Monthly Archives: November 2016

Time Feature on America Recycles Day

recycle-logoNovember 15 is America Recycles Day, so I am popping in late with a link to Time magazine’s feature on the history of recycling, featuring interviews with Susan Strasser, Bartow Elmore, and me.

Readers interested in the themes of this article may find expansion on several points in my book Cash for Your Trash: Scrap Recycling in America (Rutgers UP, 2005).

Holiday Wish List

presentsAs someone with a birthday this time of year, and with Christmas and Hannukkah approaching, I am asked what presents I would like.

This, then is a shameless and public plea for presents. Many, many presents. I am greedy for presents this year. Well, two presents, that I want hundreds of times over. Here is my list:

Donations to the Southern Poverty Law Center. The SPLC is “dedicated to fighting hate and bigotry and to seeking justice for the most vulnerable members of our society. Using litigation, education, and other forms of advocacy, the SPLC works toward the day when the ideals of equal justice and equal opportunity will be a reality.”

It is also made up of some of the most courageous, patriotic Americans that exist. We are indebted to the work they do identifying violence against our people and working for a better society. If you want to give me presents, consider donating to SPLC.

Donations to the American Civil Liberties Union. “For almost 100 years, the ACLU has worked to defend and preserve the individual rights and liberties guaranteed by the Constitution and laws of the United States.”

The President-elect has made several statements over the past year that run counter to constitutional readings of the First Amendment. The ACLU will be very busy in 2017. If you want to give me presents, consider donating to the ACLU.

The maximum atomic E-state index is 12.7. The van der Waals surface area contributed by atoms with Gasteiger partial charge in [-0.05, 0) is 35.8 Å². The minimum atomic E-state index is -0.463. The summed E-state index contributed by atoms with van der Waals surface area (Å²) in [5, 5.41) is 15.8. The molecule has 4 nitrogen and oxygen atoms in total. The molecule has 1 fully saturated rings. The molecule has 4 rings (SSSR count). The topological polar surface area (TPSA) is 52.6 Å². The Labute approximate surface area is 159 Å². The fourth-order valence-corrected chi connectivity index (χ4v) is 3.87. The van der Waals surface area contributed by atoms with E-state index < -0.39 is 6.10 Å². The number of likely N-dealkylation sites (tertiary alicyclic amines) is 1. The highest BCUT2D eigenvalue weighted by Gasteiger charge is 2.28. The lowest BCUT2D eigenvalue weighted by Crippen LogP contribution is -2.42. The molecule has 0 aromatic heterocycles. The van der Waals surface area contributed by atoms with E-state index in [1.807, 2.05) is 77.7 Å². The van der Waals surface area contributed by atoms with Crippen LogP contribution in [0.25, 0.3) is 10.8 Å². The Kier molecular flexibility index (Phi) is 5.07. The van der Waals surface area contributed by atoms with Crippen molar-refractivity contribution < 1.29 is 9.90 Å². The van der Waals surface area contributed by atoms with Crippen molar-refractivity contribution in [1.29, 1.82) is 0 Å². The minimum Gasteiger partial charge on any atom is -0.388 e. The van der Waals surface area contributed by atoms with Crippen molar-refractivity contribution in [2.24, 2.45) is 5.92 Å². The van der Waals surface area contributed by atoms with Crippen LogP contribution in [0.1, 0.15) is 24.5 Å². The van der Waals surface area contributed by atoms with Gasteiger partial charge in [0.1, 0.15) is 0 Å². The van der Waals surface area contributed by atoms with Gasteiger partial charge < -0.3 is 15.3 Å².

These are not the only presents that would be really great — I can think of quite a few more. If you indulge my greed for presents, feel free to click on those links and give, give, give for the holiday season.

November 8.

On Nov. 8, 1994, California voters passed Proposition 187. Spurred on by Gov. Pete Wilson and the media demonizing Hispanics, Prop. 187 sought to prohibit undocumented immigrants from using a wide range of public accommodations, including non-emergency medical care and public schools.

It passed by 1.5 million votes. In California.

The man whose signature appears on my college diploma led the fight to pass it. I see his signature every time I look up at my office wall. His xenophobia, echoed so much over the past year, is something I can never forget.

Today, though, that means something different to me than it did 22 years ago. Actions produce reactions. Prop. 187 destroyed the Republican Party in the home state of Ronald W. Reagan and Richard M. Nixon.

Actions produce reactions. In the wake of being demonized, Hispanic Californians mobilized, registering voters and running for office on the local, state, and national levels. Some of the results were quick: 1996’s election saw Orange County voters toss out “B-1” Bob Dornan in favor of second-generation American Loretta Sánchez. Others took more time, but today, all statewide officials and large majorities of the state legislature are Democrats. The one Republican elected governor since Pete Wilson was an immigrant who had a much different view of immigrants than Wilson did.

Loretta Sánchez lost her race this week. Not a race for re-election, but a race to succeed Barbara Boxer in the U.S. Senate. Rep. Sánchez was defeated by California Attorney General Kamala Harris, a Democrat and the child of immigrants from India and Jamaica. The two finalist for the senate seat were both Democrats, both women, both children of immigrants. That contest reflects the state’s politics now as Prop. 187 reflected the state’s politics in 1994.

I am not saying history will repeat. I am not saying what has happened here this week does not have potentially grave consequences. But I am saying that the progressive, inclusive political culture of California in 2016 was not always there. It was forged in opposition to hate, and in organizing to defeat the agents of hatred.

This is what comes to mind every time I see Gov. Wilson’s name on my wall. It is what is on my mind today.